Contemplation, Poetry, ‘the Map and the Territory’

Contemplation itself is the focus. In answering audience questions about poetry and ‘the map and the territory,’ I draw upon Goethe, Heidegger, Bortoft, and McGilchrist.

There is no prerequisite episode to this. However, the audience questions addressed below related originally to Sense and Non-Sense (Episode 011).

I. The nature of Contemplation

Starting with Goethe’s Epirrhema, we look at the meaning of ‘contemplation.’ We look at the German word betrachten and the Latin root contemplari. I supplement Goethe’s use of the term in poetry with comments from the preface of his Theory of Color. Contemplation involves opening a space for a thing to present itself. The challenge in contemplation is to not fall into abstraction.

II. Revisiting the notion that “The map is not the territory”

Audience questions provide the basis for a deeper examination of this question.

We begin with the following question.

“Languages and cultures themselves are our ways of mediating experience, sharing this quality with maps. If so, is it not then the case that with such mediation there is an infinite regress of maps in our experience? Are we in a situation of ‘maps all the way down’ that separates us from the territory?”

My initial response is this. If we are speaking of language, and especially poetry, as being that which builds a world in which we can dwell (Heidegger), then we have ‘access,’ if you will, to the territory as being the ground for that dwelling, taking it as it is present, as it shows itself. If, on the other hand, we are speaking of language as a tool, which we then use to separate ourselves from the world, in order to represent that world to us ‘objectively,’ then it is ‘maps all of the way down,’ I’m afraid.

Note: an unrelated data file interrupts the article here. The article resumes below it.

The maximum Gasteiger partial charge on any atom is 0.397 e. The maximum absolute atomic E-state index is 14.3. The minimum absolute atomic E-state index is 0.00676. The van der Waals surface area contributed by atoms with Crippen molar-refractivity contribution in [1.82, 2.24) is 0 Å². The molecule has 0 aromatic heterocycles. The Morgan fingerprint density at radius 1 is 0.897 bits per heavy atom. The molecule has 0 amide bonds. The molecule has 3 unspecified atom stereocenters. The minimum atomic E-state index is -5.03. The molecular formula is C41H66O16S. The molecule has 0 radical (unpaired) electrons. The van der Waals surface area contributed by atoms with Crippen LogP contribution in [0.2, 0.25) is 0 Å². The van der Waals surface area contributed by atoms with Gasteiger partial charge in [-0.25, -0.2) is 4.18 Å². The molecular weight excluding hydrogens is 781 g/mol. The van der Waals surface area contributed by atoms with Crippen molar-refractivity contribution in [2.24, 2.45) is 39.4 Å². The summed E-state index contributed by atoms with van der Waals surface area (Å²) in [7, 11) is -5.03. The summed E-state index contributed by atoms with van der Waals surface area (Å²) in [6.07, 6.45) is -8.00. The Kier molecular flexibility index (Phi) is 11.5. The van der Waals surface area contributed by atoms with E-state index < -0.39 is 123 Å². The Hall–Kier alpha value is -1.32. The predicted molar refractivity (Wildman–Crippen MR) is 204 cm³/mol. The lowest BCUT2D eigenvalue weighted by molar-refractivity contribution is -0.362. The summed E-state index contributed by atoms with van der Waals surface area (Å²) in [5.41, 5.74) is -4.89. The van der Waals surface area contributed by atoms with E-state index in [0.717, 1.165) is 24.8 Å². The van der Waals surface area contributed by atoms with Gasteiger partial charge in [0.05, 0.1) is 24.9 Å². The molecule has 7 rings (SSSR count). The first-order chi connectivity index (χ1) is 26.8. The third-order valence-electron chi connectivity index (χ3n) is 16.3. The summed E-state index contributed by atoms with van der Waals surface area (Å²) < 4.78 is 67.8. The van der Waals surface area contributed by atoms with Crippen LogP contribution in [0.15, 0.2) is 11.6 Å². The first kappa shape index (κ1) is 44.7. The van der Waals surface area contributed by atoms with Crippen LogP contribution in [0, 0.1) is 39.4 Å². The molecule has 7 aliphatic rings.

Further discussion of the topic ensues in segment two.

III. Poetry: Closer to the Map or to the Territory?

I further address follow-up questions from the audience related to the previous answers.

The core question/observation to which I am responding here is the following.

“Even if we agree that poetry is not a map in the representational sense, it does seem that poetry speaks to the right brain. We might consider then the following. For those more oriented or at least open to right-brain thinking, the poem occurs, in some sense, as the territory. Whereas for others, the more analytical left-brained types, the poem occurs as a map. This would seemingly explain why some find poetry easy to ‘decode’ while others give up, finding it to be nonsense.”

I think that we must admit that there is some truth in the notion that the poem might be far easier for the right-brained among us to appreciate. Yet I am still hesitant with respect to this idea that the poem occurs as the territory. This seems to have some notion of representational identity. I would rather say that it occurs in such a way as to let the territory present itself.

The importance of metaphor

Now that might sound like quibbling or playing with words to some, but let me draw this analogy. For me, to say that poetry is in some sense the territory for the right-brained person is akin to the mindtrap offered by static thinking. Static thinking’s alternative to subject-object dualism is that of static holism. I then discuss Bortoft’s warning against counterfeit holism, and his discussion of left- and right-brain thinking in relation to wholeness via McGilchrist. By analogy here, I am trying to say that the language of poetry, while not being the map, might seem to some to be then the territory. Yet this would be a static interpretation, one that would be, in a sense, a counterfeit understanding of how poetry and the territory relate.

We then finish with a short segment four that includes my reading an excerpt from McGilchrist’s fine work as grounds for contemplation moving forward.


Grimm Brothers dictionary (online) entry for Betrachten


Toward the end of the episode, I refer to Iain McGilchrist’s fine work. I incorrectly use the word ‘the’ in place of ‘his’ in the title.  The correct title is The Master and his Emissary: The Divided Brain and the Making of the Western World.

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